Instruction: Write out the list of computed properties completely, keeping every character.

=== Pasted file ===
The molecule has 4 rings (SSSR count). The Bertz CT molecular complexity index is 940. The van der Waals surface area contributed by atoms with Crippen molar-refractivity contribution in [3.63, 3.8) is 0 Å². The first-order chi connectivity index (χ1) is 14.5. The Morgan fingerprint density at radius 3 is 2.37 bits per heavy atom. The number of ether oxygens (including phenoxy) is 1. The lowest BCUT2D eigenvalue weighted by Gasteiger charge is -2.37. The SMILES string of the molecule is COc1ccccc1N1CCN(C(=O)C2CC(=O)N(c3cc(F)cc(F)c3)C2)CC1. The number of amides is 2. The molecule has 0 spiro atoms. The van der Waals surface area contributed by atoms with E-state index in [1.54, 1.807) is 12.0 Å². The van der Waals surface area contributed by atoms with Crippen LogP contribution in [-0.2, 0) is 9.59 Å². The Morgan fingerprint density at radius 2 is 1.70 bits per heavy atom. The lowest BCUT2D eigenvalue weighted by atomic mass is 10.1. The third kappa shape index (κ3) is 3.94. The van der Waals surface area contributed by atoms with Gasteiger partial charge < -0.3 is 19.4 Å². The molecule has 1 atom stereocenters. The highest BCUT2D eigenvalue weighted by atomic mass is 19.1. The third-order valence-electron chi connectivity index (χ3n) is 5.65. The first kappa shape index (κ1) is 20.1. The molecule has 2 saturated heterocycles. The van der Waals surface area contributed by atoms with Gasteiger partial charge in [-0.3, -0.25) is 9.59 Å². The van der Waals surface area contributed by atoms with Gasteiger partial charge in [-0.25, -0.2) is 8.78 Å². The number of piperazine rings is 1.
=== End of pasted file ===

The molecule has 4 rings (SSSR count). The Bertz CT molecular complexity index is 940. The van der Waals surface area contributed by atoms with Crippen molar-refractivity contribution in [3.63, 3.8) is 0 Å². The first-order chi connectivity index (χ1) is 14.5. The Morgan fingerprint density at radius 3 is 2.37 bits per heavy atom. The number of ether oxygens (including phenoxy) is 1. The lowest BCUT2D eigenvalue weighted by Gasteiger charge is -2.37. The SMILES string of the molecule is COc1ccccc1N1CCN(C(=O)C2CC(=O)N(c3cc(F)cc(F)c3)C2)CC1. The number of amides is 2. The molecule has 0 spiro atoms. The van der Waals surface area contributed by atoms with E-state index in [1.54, 1.807) is 12.0 Å². The van der Waals surface area contributed by atoms with Crippen LogP contribution in [-0.2, 0) is 9.59 Å². The Morgan fingerprint density at radius 2 is 1.70 bits per heavy atom. The lowest BCUT2D eigenvalue weighted by atomic mass is 10.1. The third kappa shape index (κ3) is 3.94. The van der Waals surface area contributed by atoms with Gasteiger partial charge < -0.3 is 19.4 Å². The molecule has 1 atom stereocenters. The highest BCUT2D eigenvalue weighted by atomic mass is 19.1. The third-order valence-electron chi connectivity index (χ3n) is 5.65. The first kappa shape index (κ1) is 20.1. The molecule has 2 saturated heterocycles. The van der Waals surface area contributed by atoms with Gasteiger partial charge in [-0.3, -0.25) is 9.59 Å². The van der Waals surface area contributed by atoms with Gasteiger partial charge in [-0.25, -0.2) is 8.78 Å². The number of piperazine rings is 1.